The US Department of Energy came out this week with the news that it was not yet ready to release the long-awaited winners of its $8bn hydrogen hubs funding opportunity, as Secretary of Energy Jennifer Granholm noted Monday at the Hydrogen Americas Summit in Washington, DC.

The delay disappointed many in the industry, who are also waiting for crucial guidance from the IRS on rules for clean hydrogen tax credits.

Gaining access to funding from government and other agency sources is top of mind for many developers seeking to de-risk their projects and reach FID. But only hydrogen, ammonia, and other clean fuels projects exhibiting “the best in the business” are garnering support from government financing agencies and commercial lenders.

Speakers on a financing panel at the summit yesterday pointed to the successful FID of the Air Products-backed NEOM green hydrogen project in Saudi Arabia as an effective project finance model, where major sponsors working together helped to de-risk the proposal and attract support from export credit agencies and global banks.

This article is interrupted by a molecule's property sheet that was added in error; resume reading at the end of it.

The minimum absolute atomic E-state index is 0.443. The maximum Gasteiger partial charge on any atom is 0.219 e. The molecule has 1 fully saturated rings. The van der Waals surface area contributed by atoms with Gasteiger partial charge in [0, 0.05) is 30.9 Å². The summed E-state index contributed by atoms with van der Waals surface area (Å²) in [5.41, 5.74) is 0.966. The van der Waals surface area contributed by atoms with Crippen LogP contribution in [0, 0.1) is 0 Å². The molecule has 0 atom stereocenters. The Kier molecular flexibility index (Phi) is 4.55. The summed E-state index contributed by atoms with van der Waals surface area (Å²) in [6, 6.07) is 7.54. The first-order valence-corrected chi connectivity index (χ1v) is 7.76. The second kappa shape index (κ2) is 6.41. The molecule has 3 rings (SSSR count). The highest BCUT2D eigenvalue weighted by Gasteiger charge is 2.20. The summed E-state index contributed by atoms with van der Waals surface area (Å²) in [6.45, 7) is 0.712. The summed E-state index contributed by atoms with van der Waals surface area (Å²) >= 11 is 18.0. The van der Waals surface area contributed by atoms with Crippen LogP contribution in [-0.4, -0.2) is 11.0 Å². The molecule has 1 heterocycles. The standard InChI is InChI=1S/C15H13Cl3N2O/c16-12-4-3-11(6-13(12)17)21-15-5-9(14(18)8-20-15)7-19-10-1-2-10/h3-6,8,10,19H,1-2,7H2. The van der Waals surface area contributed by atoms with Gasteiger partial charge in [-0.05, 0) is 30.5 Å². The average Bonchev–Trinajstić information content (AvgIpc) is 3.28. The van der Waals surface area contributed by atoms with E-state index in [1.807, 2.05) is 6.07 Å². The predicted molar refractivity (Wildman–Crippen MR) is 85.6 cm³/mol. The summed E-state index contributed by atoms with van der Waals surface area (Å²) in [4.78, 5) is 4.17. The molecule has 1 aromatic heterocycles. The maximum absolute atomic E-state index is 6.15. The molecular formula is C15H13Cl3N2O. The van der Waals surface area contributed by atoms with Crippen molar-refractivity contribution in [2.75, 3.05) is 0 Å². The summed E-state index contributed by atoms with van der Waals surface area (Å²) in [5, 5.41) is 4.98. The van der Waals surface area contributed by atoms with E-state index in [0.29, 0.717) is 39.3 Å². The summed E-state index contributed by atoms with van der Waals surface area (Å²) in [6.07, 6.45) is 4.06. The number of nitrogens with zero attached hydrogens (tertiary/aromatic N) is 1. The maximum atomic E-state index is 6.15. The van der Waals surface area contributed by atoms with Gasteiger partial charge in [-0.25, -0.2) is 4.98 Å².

In the US, large players like ExxonMobil (Hydrogen Liftoff Hub), NextEra (Southeast Hydrogen Network), and Chevron (ACES Delta) have applied for DOE hydrogen hubs funding, according to the results of a FOIA request, joining major utilities and other oil and gas companies like bp and Linde in the running for funds.

In addition to inadequate regulatory guidance, some developers have already started grumbling that the proposed government assistance will not be enough to meet the scale of decarbonization needs. And the nascent clean fuels project finance market still needs to sift through techno-economic challenges in order to reach its potential, according to comments made yesterday on a panel called Financing Clean Hydrogen.